Amazon Sellers and the DMCA
There are several landmark lawsuits and other legal events that are alarmingly significant to Amazon sellers – especially when it comes to intellectual property. One of these that is particularly relevant to Amazon sellers is the DMCA, or Digital Millennium Copyright Act, which implemented several laws that pertain to e-commerce and internet IP law.
Knowing what constitutes copyright infringement or other IP violation has become vital for Amazon Sellers. Unfortunately, far too many sellers continue to throw these terms around without understanding precisely what they mean. This adds up to a dangerous situation. Although sellers might not want to hear how badly Amazon has them tied down with Intellectual Property laws, it’s crucial.
What is the DMCA?
The DMCA is an amendment to Title 17 of the U.S.C. It imposes new copyright laws that criminalize any attempt to bypass control points of copyrighted works, along with its production or distribution. The DMCA was implemented to strengthen legal penalties for copyright infringement, specifically those that occur on the internet.
The Digital Millennium Copyright Act was passed by a unanimous vote from the US Senate on October 12th, 1988 under President Bill Clinton. The DMCA combines two significant clauses of the WIPO, or World Intellectual Property Organization:
1. Criminalizes the production and circulation of any device, software or other means of attempting to circumvent access control points to copyrighted works.
2. Criminalizes any action of circumventing these access control points, regardless of whether an actual copyright infringement occurs.
3. The DMCA also imposes stricter penalties for those who infringe upon copyrights via the internet. These penalties are outlined in the DMCA.
OCILLA Section Provides Hidden Benefits for ISPs
Many sellers have used the DMCA as a reference in cases of intellectual property violations and related Amazon account suspensions, but here’s what many sellers don’t realize: the Online Copyright Infringement Liability Limitation Act, or (OCILLA) portion of the DMCA works in favor of Amazon. How does it manage to grant Amazon even more power? The OCILLA section of the DMCA broadens the definition of an Internet Service Provider. Furthermore, it implements a multitude of exemptions for ISPs. These exemptions place less liability on the ISP when copyright infringement occurs.
The OCILLA Section 512 (k)(1) expands the definition of what constitutes an ISP, and it goes on to state that that marketplace, chat apps and services, social networks and other “intermediaries” with an abundance of users are limited to what types of user behavior they can control. Essentially, the DMCA gives Amazon a free pass to remain neutral whenever a seller infringes upon another seller’s copyright.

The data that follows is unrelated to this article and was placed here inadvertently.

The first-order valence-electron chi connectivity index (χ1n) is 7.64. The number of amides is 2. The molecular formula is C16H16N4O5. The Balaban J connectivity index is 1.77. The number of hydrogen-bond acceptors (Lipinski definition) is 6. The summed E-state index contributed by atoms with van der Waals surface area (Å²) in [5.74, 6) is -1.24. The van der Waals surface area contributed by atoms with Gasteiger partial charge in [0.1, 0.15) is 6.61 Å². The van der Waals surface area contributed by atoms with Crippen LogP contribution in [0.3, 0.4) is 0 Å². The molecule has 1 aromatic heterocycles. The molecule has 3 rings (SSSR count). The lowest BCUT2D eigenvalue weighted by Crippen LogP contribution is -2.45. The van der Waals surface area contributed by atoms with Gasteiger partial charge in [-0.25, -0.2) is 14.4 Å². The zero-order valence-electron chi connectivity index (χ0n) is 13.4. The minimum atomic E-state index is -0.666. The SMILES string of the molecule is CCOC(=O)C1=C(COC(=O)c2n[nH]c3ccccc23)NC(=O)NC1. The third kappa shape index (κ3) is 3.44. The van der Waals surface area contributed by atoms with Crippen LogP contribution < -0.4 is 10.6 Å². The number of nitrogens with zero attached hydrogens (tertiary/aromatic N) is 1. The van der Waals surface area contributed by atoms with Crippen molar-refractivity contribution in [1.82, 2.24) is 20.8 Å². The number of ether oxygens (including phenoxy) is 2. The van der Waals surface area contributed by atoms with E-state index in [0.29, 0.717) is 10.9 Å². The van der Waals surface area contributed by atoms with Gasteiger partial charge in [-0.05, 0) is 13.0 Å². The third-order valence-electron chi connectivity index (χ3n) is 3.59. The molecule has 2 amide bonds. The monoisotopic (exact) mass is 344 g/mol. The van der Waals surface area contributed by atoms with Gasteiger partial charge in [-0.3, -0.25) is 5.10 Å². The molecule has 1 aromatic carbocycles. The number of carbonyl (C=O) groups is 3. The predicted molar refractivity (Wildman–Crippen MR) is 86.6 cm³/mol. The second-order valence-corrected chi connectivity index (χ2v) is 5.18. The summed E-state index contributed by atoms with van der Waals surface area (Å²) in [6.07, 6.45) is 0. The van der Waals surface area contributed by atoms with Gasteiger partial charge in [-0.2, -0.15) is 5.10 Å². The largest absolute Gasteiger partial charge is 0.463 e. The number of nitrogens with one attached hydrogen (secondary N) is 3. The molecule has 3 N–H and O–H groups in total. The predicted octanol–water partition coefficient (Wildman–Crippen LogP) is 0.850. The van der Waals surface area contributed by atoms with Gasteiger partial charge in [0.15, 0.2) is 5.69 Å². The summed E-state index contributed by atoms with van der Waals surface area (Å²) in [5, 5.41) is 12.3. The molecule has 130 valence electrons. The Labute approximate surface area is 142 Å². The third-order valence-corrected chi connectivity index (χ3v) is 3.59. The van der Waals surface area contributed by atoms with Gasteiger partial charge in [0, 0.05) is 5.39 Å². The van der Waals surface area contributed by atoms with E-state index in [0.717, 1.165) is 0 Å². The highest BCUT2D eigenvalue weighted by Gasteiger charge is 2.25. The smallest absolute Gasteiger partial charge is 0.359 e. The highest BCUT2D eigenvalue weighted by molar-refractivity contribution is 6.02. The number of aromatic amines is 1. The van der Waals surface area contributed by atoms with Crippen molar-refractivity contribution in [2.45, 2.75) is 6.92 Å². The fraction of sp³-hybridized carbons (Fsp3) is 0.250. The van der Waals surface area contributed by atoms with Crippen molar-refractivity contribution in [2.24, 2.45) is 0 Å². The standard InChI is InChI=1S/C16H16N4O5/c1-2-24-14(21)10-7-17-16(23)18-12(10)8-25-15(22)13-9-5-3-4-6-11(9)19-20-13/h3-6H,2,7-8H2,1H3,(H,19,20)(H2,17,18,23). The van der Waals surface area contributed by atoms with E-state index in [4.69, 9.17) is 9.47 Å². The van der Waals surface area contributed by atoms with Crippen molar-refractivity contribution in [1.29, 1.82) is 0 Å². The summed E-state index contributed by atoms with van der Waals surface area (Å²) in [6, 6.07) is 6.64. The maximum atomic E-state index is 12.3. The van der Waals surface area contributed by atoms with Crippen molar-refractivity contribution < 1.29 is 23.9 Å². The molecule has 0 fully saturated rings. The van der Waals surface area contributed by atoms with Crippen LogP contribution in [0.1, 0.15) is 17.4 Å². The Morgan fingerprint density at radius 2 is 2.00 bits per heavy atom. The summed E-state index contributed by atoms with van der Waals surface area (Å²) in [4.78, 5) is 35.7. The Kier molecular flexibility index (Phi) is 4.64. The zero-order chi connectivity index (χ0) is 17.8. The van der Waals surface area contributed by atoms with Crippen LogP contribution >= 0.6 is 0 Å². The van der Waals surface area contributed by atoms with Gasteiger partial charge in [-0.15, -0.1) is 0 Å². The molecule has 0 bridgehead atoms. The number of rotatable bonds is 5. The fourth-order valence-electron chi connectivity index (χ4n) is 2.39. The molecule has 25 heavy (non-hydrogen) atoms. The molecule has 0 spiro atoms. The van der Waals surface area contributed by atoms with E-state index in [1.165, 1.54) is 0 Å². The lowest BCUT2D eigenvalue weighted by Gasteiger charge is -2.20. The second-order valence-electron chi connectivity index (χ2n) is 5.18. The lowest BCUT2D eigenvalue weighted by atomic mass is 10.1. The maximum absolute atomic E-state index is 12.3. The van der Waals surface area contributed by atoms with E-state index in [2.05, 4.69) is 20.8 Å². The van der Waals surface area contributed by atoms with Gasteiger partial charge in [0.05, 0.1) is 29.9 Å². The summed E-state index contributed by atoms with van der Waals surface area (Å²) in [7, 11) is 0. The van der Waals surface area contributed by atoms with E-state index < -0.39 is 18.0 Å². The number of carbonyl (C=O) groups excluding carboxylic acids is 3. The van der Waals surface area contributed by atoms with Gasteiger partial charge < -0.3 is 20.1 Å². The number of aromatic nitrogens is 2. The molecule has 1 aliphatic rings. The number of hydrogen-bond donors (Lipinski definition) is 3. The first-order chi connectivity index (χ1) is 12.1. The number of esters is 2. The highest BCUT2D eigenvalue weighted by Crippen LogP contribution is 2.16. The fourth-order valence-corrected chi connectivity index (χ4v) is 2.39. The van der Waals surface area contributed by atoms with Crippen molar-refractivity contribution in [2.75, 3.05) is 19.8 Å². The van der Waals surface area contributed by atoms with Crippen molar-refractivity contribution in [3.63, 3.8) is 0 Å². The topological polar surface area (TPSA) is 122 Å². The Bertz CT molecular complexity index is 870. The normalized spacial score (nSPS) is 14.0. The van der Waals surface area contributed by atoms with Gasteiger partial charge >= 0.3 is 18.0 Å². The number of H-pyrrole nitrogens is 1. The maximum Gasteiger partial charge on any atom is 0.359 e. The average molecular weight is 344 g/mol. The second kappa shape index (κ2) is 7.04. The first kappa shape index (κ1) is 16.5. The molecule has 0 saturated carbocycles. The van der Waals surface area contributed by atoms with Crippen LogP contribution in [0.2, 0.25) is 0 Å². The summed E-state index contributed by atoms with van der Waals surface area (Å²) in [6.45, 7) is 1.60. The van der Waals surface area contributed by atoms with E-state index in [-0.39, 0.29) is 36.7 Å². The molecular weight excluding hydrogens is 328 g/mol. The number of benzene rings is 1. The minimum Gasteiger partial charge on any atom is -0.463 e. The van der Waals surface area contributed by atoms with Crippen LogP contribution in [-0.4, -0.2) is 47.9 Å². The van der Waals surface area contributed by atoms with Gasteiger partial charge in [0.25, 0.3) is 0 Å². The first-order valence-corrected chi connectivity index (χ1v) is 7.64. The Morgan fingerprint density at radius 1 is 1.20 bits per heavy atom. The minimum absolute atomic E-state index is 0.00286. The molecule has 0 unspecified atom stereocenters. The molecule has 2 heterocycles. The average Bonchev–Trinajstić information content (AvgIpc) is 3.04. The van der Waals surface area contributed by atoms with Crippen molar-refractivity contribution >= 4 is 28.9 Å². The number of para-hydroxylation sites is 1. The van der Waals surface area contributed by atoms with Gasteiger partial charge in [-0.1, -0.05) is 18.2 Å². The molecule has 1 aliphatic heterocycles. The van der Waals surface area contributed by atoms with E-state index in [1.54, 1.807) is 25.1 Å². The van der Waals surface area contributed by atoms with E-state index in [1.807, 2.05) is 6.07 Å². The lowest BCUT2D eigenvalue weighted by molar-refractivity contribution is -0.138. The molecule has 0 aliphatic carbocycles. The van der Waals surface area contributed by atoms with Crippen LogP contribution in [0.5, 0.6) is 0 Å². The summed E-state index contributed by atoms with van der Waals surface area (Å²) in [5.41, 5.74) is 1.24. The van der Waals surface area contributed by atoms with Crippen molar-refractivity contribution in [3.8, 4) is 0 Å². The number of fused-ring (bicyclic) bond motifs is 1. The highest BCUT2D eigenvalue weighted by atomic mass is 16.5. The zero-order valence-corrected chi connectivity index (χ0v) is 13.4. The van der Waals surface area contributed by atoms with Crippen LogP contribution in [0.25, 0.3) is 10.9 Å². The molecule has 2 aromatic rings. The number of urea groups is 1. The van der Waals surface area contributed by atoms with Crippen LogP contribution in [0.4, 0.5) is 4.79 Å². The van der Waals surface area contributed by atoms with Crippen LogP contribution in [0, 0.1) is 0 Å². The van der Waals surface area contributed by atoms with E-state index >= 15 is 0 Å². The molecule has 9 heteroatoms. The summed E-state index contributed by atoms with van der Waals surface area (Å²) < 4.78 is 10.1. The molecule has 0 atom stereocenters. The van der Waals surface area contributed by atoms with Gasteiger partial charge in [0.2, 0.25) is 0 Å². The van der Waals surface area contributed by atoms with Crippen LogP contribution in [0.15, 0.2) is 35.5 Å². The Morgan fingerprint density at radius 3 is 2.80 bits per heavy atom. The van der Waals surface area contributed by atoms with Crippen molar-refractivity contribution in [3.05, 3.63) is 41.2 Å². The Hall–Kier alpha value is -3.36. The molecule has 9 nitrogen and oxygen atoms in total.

New Standards for Internet Service Providers
The OCILLA section, or section 512(k)(1), expands the legal term “online service” in these two sentences:
(A) As used in subsection (a), the term “service provider” means an entity offering the transmission, routing, or providing of connections for digital online communications, between or among points specified by a user, of material of the user’s choosing, without modification to the content of the material as sent or received.
(B) As used in this section, other than subsection (a), the term “service provider” means a provider of online services or network access, or the operator of facilities therefore, and includes an entity described in subparagraph (A)
These two clauses together alter and broaden what constitutes an Internet Service Provider. This deems all channels of online products or services, including Amazon, legally exempt from liability when its users infringe on the copyright of another. Therefore, any service provider of online goods or services, like Amazon, has limited responsibility for what its users do. Essentially, Amazon is a marketplace — nothing but a middle ground on which buyers and sellers can connect.
The OCILLA section recognizes that methods of controlling user behavior are increasingly difficult for ISPs to impose. This is understandable when users can act freely, passing products and any other form of content through the ISP without modification – i.e., buying and selling products on Amazon. The wording is vague enough to expand the legal definition of an ISP, and as a result, all ISPs benefit legally by having the ability to simply remove themselves from any legal situations that arise amongst sellers.
The DMCA on a Global Scale
Applicable European versions of the DMCA include the Electronic Commerce Directive, passed in 2000 across the EU, as well as the Copyright Directive in 2001 which implemented the WIPO Copyright Treaty of 1996.